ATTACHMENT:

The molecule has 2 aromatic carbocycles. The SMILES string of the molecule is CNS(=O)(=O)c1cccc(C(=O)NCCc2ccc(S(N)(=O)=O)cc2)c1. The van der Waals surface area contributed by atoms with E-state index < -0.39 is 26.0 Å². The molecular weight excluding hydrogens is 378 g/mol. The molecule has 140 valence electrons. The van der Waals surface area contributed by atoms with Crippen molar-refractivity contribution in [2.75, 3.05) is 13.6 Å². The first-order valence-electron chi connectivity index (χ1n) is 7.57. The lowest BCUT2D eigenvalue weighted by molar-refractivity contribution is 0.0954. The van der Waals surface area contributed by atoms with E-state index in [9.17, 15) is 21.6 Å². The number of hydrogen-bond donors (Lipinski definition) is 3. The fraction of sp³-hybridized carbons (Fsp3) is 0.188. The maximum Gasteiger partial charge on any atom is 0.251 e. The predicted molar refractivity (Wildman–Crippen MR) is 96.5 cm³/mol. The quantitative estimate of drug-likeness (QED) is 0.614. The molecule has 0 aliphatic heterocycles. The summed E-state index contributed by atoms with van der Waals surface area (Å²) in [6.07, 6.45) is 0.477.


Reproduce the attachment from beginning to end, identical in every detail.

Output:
The molecule has 2 aromatic carbocycles. The SMILES string of the molecule is CNS(=O)(=O)c1cccc(C(=O)NCCc2ccc(S(N)(=O)=O)cc2)c1. The van der Waals surface area contributed by atoms with E-state index < -0.39 is 26.0 Å². The molecular weight excluding hydrogens is 378 g/mol. The molecule has 140 valence electrons. The van der Waals surface area contributed by atoms with Crippen molar-refractivity contribution in [2.75, 3.05) is 13.6 Å². The first-order valence-electron chi connectivity index (χ1n) is 7.57. The lowest BCUT2D eigenvalue weighted by molar-refractivity contribution is 0.0954. The van der Waals surface area contributed by atoms with E-state index in [9.17, 15) is 21.6 Å². The number of hydrogen-bond donors (Lipinski definition) is 3. The fraction of sp³-hybridized carbons (Fsp3) is 0.188. The maximum Gasteiger partial charge on any atom is 0.251 e. The predicted molar refractivity (Wildman–Crippen MR) is 96.5 cm³/mol. The quantitative estimate of drug-likeness (QED) is 0.614. The molecule has 0 aliphatic heterocycles. The summed E-state index contributed by atoms with van der Waals surface area (Å²) in [6.07, 6.45) is 0.477.